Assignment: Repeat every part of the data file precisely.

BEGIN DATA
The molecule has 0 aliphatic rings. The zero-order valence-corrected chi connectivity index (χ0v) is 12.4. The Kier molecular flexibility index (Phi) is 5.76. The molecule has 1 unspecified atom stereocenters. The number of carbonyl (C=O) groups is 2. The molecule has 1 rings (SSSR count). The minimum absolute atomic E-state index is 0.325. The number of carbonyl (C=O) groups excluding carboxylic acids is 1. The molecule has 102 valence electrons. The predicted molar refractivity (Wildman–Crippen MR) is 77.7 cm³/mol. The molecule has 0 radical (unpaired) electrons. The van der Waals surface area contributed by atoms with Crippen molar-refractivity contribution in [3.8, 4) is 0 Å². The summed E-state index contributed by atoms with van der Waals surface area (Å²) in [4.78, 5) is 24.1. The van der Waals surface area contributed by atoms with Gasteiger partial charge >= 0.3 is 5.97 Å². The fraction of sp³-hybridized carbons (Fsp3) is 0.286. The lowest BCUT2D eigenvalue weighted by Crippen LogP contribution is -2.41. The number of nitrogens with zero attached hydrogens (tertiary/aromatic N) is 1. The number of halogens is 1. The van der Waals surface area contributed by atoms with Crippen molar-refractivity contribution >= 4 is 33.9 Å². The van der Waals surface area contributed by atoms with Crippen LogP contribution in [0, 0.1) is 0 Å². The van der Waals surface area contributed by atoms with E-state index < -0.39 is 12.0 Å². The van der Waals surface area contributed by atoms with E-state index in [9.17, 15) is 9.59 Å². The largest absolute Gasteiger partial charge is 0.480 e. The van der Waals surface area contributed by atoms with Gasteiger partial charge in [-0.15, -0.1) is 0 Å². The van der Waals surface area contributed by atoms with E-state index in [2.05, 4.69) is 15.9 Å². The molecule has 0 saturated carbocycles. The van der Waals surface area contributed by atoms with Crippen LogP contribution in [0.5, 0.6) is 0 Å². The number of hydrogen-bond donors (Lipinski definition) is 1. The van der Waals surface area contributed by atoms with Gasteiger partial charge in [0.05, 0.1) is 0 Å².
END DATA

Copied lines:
The molecule has 0 aliphatic rings. The zero-order valence-corrected chi connectivity index (χ0v) is 12.4. The Kier molecular flexibility index (Phi) is 5.76. The molecule has 1 unspecified atom stereocenters. The number of carbonyl (C=O) groups is 2. The molecule has 1 rings (SSSR count). The minimum absolute atomic E-state index is 0.325. The number of carbonyl (C=O) groups excluding carboxylic acids is 1. The molecule has 102 valence electrons. The predicted molar refractivity (Wildman–Crippen MR) is 77.7 cm³/mol. The molecule has 0 radical (unpaired) electrons. The van der Waals surface area contributed by atoms with Crippen molar-refractivity contribution in [3.8, 4) is 0 Å². The summed E-state index contributed by atoms with van der Waals surface area (Å²) in [4.78, 5) is 24.1. The van der Waals surface area contributed by atoms with Gasteiger partial charge >= 0.3 is 5.97 Å². The fraction of sp³-hybridized carbons (Fsp3) is 0.286. The lowest BCUT2D eigenvalue weighted by Crippen LogP contribution is -2.41. The number of nitrogens with zero attached hydrogens (tertiary/aromatic N) is 1. The number of halogens is 1. The van der Waals surface area contributed by atoms with Crippen molar-refractivity contribution >= 4 is 33.9 Å². The van der Waals surface area contributed by atoms with Crippen LogP contribution in [0, 0.1) is 0 Å². The van der Waals surface area contributed by atoms with E-state index < -0.39 is 12.0 Å². The van der Waals surface area contributed by atoms with E-state index in [9.17, 15) is 9.59 Å². The largest absolute Gasteiger partial charge is 0.480 e. The van der Waals surface area contributed by atoms with Gasteiger partial charge in [-0.15, -0.1) is 0 Å². The van der Waals surface area contributed by atoms with E-state index in [2.05, 4.69) is 15.9 Å². The molecule has 0 saturated carbocycles. The van der Waals surface area contributed by atoms with Crippen LogP contribution in [0.5, 0.6) is 0 Å². The number of hydrogen-bond donors (Lipinski definition) is 1. The van der Waals surface area contributed by atoms with Gasteiger partial charge in [0.05, 0.1) is 0 Å².